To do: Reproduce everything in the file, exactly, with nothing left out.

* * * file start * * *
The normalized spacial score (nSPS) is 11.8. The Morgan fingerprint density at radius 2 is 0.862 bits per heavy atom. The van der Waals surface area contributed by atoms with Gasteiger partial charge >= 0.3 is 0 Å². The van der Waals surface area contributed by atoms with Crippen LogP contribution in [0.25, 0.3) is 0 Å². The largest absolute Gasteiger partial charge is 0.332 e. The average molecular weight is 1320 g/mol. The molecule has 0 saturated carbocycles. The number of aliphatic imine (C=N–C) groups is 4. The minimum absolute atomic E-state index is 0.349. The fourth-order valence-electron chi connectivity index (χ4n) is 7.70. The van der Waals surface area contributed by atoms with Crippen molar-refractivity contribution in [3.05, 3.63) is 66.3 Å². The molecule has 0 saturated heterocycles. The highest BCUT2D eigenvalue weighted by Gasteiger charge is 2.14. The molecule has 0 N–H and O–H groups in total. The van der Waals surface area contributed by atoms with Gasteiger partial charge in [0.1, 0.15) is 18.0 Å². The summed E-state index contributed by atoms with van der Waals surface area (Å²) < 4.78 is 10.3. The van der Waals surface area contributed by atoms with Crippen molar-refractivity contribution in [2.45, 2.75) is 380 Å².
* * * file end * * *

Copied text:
The normalized spacial score (nSPS) is 11.8. The Morgan fingerprint density at radius 2 is 0.862 bits per heavy atom. The van der Waals surface area contributed by atoms with Gasteiger partial charge >= 0.3 is 0 Å². The van der Waals surface area contributed by atoms with Crippen LogP contribution in [0.25, 0.3) is 0 Å². The largest absolute Gasteiger partial charge is 0.332 e. The average molecular weight is 1320 g/mol. The molecule has 0 saturated carbocycles. The number of aliphatic imine (C=N–C) groups is 4. The minimum absolute atomic E-state index is 0.349. The fourth-order valence-electron chi connectivity index (χ4n) is 7.70. The van der Waals surface area contributed by atoms with Crippen molar-refractivity contribution in [3.05, 3.63) is 66.3 Å². The molecule has 0 saturated heterocycles. The highest BCUT2D eigenvalue weighted by Gasteiger charge is 2.14. The molecule has 0 N–H and O–H groups in total. The van der Waals surface area contributed by atoms with Gasteiger partial charge in [0.1, 0.15) is 18.0 Å². The summed E-state index contributed by atoms with van der Waals surface area (Å²) < 4.78 is 10.3. The van der Waals surface area contributed by atoms with Crippen molar-refractivity contribution in [2.45, 2.75) is 380 Å².